# Train Simulation: Seek and Flee Steering Behaviors. Simon’s own code.

Simon’s sketch is available online at https://alpha.editor.p5js.org/simontiger/sketches/B1GtGlDGb

This train simulation is Simon’s own code using the seek and flee steering behaviors…

and a slider:

# Steering Behaviors: flow field, dot product, scalar projection

Simon’s big project the last couple of days was about making a steering behaviors database, complete with a navigation menu (in Cloud9):

He managed to finish the first two examples – “Seek and Flee” and “Pursuit and Evasion” – and worked on the Flow Field Following and Path Following.

As recommended by Daniel Shiffman, Simon largely relied on the paper called Steering Behaviors For Autonomous Characters (written by Craig W. Reynolds from Sony). As Simon told me, he tried to guess the code to make the static drawings in the paper come to life. For instance, for the “Seek and Flee” example, Simon animated this drawing:

Simon also made a “Seek” example in the language called Lua (from the Codea app):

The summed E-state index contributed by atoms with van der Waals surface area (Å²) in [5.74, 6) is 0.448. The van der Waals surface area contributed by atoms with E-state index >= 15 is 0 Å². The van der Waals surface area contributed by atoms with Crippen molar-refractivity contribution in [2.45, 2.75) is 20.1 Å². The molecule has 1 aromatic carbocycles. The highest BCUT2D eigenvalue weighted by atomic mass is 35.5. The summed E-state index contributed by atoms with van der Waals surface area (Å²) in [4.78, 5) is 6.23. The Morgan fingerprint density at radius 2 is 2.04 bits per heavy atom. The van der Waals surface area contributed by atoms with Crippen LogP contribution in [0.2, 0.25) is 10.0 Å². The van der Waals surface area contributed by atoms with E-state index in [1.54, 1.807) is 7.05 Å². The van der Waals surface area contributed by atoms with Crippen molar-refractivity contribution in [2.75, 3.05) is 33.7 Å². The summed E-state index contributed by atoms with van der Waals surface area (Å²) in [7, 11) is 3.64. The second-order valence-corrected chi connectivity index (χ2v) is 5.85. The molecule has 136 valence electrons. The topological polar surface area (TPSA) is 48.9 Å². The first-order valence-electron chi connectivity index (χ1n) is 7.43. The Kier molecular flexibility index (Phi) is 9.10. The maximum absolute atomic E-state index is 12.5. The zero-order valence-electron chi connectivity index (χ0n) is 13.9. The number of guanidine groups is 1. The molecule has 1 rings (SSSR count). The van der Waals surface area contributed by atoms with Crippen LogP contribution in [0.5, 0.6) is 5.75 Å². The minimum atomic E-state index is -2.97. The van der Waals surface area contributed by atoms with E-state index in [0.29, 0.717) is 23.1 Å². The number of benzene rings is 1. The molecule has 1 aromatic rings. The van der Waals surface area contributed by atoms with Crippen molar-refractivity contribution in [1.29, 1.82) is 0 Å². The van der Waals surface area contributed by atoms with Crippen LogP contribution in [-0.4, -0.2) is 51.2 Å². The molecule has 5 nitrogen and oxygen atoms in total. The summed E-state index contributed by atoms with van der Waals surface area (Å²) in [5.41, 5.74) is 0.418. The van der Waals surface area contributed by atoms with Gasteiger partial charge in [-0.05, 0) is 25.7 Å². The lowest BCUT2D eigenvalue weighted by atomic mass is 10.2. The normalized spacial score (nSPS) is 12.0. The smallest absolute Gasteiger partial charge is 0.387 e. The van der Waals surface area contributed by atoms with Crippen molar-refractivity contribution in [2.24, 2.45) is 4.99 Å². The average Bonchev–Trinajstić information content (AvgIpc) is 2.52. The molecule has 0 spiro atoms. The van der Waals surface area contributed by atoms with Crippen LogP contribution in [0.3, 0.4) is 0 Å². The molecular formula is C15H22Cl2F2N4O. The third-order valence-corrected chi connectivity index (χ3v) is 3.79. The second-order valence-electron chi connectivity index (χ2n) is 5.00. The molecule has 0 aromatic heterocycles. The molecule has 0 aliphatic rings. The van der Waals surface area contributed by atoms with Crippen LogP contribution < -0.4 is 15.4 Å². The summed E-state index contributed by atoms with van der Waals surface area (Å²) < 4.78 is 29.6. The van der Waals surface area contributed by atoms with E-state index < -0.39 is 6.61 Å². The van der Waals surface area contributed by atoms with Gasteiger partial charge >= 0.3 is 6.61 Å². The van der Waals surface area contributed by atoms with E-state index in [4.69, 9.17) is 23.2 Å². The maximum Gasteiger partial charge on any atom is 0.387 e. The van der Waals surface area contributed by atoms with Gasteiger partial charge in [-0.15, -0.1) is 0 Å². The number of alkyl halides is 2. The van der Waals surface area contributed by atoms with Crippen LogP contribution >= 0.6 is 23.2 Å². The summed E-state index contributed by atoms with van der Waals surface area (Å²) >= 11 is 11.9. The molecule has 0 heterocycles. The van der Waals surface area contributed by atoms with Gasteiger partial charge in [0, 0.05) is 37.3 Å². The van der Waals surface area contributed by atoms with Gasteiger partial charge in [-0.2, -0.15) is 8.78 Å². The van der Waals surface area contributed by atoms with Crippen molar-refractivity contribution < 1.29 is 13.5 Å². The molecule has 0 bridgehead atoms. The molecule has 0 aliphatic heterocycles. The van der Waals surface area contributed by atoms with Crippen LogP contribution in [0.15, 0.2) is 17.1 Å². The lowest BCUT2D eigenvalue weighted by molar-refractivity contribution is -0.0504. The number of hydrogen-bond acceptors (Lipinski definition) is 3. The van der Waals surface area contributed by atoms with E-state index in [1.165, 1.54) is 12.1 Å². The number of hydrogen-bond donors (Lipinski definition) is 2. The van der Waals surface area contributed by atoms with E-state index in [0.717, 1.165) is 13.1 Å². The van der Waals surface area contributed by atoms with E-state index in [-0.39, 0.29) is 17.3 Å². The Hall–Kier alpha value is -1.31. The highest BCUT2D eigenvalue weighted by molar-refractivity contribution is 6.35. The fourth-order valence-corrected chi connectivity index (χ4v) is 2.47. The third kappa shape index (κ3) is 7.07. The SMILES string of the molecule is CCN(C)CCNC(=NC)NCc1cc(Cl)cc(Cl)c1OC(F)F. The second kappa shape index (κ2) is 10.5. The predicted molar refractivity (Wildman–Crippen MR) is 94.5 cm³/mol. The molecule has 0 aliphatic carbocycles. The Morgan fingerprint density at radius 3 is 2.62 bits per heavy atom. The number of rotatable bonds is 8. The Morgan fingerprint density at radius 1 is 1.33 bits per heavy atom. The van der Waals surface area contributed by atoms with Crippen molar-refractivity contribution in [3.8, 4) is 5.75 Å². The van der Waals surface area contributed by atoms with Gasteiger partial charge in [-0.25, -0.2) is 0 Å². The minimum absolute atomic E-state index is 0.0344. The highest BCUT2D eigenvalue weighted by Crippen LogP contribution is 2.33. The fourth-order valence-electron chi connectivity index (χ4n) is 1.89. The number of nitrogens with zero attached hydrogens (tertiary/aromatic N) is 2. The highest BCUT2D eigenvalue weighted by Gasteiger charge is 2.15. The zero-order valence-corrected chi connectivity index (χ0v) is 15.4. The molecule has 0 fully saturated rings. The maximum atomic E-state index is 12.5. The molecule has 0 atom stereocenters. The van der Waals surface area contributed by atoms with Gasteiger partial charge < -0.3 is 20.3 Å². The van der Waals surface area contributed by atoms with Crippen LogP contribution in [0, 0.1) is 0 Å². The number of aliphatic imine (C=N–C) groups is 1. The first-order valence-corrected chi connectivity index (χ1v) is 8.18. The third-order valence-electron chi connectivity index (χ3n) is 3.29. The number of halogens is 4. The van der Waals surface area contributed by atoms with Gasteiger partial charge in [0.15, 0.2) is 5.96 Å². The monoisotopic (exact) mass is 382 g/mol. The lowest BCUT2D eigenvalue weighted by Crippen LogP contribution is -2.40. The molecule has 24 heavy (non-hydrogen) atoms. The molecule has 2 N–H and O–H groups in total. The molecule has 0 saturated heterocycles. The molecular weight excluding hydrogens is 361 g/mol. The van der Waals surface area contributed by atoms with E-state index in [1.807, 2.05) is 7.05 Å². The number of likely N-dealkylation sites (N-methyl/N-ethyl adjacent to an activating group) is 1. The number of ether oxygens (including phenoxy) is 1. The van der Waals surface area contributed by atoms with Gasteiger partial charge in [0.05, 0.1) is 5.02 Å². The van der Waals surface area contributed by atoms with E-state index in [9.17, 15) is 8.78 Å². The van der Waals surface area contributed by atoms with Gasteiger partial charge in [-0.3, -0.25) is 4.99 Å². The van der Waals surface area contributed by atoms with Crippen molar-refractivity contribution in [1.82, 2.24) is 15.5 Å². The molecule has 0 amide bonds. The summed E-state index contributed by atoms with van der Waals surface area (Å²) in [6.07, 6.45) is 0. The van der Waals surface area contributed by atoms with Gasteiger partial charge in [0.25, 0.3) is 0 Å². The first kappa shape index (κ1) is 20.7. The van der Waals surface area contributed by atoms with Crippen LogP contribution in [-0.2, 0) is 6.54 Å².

The second example was about Pursuit and Evasion:

Simon also explained to me how Flow Field Following worked:

Another steering behavior he scrutinized was Path Following. For Path Following, he first had to learn what the “dot product” was. In math, the dot product or scalar product is an algebraic operation that takes two equal-length sequences of numbers (usually coordinate vectors) and returns a single number.

The way Simon learns is usually by studying (deconstructing) and memorizing the formulas (even if he doesn’t fully understand them in the beginning). After he comes back to the formula later on he seems to have grasped the meaning of it.  I often observe him actually apply different formulas in real life. When it comes to the “dot product”, Simon is in the beginning of the learning curve:

The formula for scalar projection is:

or the way Simon put it: